justification for ionic strength is given by the Debye-Hckel theory.

Problem 1: Calculate the ionic strength and the total molar concentration of charge of:

(a) 0.05 M NaCl, (b) 0.05 M Mg3(PO4)2.

EXPRESSIONS OF CONCENTRATION BASED ON THE WEIGHT OF SOLVENT

1. Percent based on weight

percent, weight/weight (%, w/w) -- the weight in grams of a solute dissolved in 100 g of solution.

The concentration of many solutions is expressed as percent (w/w). Commercial strong acids and

bases are expressed in this way. The volume amount of these solutions needed to prepare a solution of

known molarity can be calculated if the specific gravity is known. For commercial strong acids and

bases, the specific gravity is printed on the label. Specific gravity is the ratio of the weight of a

substance to the weight of an equal volume of water. Since it is a ratio, it does not have units. Another

way of stating this definition is that specific gravity is the ratio of the density of a substance to the

density of water. The density of water is 1 when the units, gm/cm3(mL), are used. Therefore, the

numerical value for specific gravity and density are the same when these units are used. Density (d,

also

) is mass per unit volume.

Problem 2: How many milliliters of HCl [37.0% (w/w); specific gravity, 1.18] are needed to prepare

500 mL of 0.16 M HCl?

percent, volume/weight (%, v/w) is the volume in mL of solute dissolved in 100 g of solution.

2. molality (m) -- the number of moles of a solute dissolved in 1000 g of solvent

3. mole fraction -- the number of moles of a solute in solution divided by the total number of moles of

all the substances comprising the solution.

pH AND pOH

The terms pH and pOH were devised as a means of expressing H3O+ and OH- activity without using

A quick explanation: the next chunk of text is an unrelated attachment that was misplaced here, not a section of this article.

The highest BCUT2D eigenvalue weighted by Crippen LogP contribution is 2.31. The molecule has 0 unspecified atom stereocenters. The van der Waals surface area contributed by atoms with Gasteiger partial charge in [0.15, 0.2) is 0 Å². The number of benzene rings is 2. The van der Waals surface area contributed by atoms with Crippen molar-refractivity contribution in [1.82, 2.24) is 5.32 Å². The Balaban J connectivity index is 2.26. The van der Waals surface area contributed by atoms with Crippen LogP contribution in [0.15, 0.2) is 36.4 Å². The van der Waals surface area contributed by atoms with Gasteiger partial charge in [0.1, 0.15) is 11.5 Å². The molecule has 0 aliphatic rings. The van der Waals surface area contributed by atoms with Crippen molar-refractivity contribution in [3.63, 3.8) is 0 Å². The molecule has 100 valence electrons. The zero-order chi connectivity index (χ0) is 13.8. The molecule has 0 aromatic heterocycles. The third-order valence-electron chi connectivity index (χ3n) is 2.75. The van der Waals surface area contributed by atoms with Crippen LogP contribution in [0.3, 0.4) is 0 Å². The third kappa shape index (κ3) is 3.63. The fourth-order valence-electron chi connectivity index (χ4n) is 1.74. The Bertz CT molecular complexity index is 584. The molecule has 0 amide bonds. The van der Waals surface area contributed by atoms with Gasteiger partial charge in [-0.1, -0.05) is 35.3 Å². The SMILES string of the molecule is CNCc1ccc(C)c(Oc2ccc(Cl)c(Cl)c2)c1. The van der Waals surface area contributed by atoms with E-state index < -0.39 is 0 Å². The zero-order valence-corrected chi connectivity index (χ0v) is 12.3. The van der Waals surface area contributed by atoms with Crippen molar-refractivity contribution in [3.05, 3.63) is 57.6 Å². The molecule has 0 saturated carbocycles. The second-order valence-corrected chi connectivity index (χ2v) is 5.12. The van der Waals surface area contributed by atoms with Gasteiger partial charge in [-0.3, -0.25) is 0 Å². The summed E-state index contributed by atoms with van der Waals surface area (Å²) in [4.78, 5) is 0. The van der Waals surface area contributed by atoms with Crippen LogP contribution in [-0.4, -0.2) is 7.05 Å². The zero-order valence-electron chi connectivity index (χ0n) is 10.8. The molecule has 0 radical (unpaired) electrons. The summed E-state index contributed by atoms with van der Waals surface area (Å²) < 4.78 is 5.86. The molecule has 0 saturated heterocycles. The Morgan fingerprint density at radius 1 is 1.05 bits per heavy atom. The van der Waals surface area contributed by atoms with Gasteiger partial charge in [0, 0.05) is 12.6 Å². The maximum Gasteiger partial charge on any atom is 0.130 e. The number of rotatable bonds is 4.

exponents. pH is the negative logarithm of the H3O+ activity. The original meaning of "p" was

"potential", in this case potential of H3O+.

Similarly, pOH is the negative logarithm of the OH- activity.

In dilute solution the activities of H3O+ and OH- are considered to be the same as their concentrations.

Therefore in dilute solutions:

pH = -log[H3O+] and pOH = -log[OH-]

The ion product expression for the ionization of water may be rearranged as follows to yield a useful

equation.

Kw = [H3O+] [OH-]

Substitute 1 x 10-14 for Kw at 25C and take logarithms.

log[H3O+] + log[OH-] = -14

multiply by -1

-log[H3O+] + (- log[OH-]) = 14

therefore

pH + pOH = 14

+

Problem 3 (461): Calculate the H3O ion concentration and the OH- concentration in solutions having

pH values of (a) 2.73, (b) 5.29, (c) 8.65, (d) 11.41, and (e) 0.0.

Problem 4 (461): Lake Michigan water has a pH of 6.2. What is the molar concentration of H3O+ in the

lake?

Problem 5 (461): Lake Lansing water has a pH of 5.8. What is the molar concentration of H3O+ in the

lake. What is the molar concentration of OH- in the lake? How many times more acidic is Lake

Lansing than Lake Michigan?

Problem 6 (461): Lake Lansing for all practical purposes is 0.75 miles in diameter and, on average, 8

feet deep. How many pounds of NaOH would have to be added to the lake to adjust its pH to pH 6.2,

the pH of Lake Michigan?

Problem 7 (461): Vinegar is approximately 4.5% (v/v) aqueous acetic acid [sp. gr. 1.05, purity =

99.6% w/w]. How much NaOH would have to be added to 100 mL of vinegar to completely neutralize

the acid?